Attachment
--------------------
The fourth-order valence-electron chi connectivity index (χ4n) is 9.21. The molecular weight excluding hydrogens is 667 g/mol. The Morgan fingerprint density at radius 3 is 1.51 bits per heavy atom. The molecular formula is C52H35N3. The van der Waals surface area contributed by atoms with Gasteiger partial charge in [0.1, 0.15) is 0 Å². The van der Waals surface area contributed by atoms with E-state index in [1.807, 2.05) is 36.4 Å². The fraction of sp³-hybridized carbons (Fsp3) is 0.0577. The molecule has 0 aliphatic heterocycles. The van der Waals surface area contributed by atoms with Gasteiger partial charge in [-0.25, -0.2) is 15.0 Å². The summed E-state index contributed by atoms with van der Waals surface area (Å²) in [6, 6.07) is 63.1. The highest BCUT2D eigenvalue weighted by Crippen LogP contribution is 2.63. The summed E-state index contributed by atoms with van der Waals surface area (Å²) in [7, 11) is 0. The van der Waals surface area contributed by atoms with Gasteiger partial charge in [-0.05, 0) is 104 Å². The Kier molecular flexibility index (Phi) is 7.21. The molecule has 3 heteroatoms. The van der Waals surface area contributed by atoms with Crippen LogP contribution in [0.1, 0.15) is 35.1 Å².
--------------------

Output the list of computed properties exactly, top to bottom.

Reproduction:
The fourth-order valence-electron chi connectivity index (χ4n) is 9.21. The molecular weight excluding hydrogens is 667 g/mol. The Morgan fingerprint density at radius 3 is 1.51 bits per heavy atom. The molecular formula is C52H35N3. The van der Waals surface area contributed by atoms with Gasteiger partial charge in [0.1, 0.15) is 0 Å². The van der Waals surface area contributed by atoms with E-state index in [1.807, 2.05) is 36.4 Å². The fraction of sp³-hybridized carbons (Fsp3) is 0.0577. The molecule has 0 aliphatic heterocycles. The van der Waals surface area contributed by atoms with Gasteiger partial charge in [-0.25, -0.2) is 15.0 Å². The summed E-state index contributed by atoms with van der Waals surface area (Å²) in [6, 6.07) is 63.1. The highest BCUT2D eigenvalue weighted by Crippen LogP contribution is 2.63. The summed E-state index contributed by atoms with van der Waals surface area (Å²) in [7, 11) is 0. The van der Waals surface area contributed by atoms with Gasteiger partial charge in [-0.05, 0) is 104 Å². The Kier molecular flexibility index (Phi) is 7.21. The molecule has 3 heteroatoms. The van der Waals surface area contributed by atoms with Crippen LogP contribution in [0.1, 0.15) is 35.1 Å².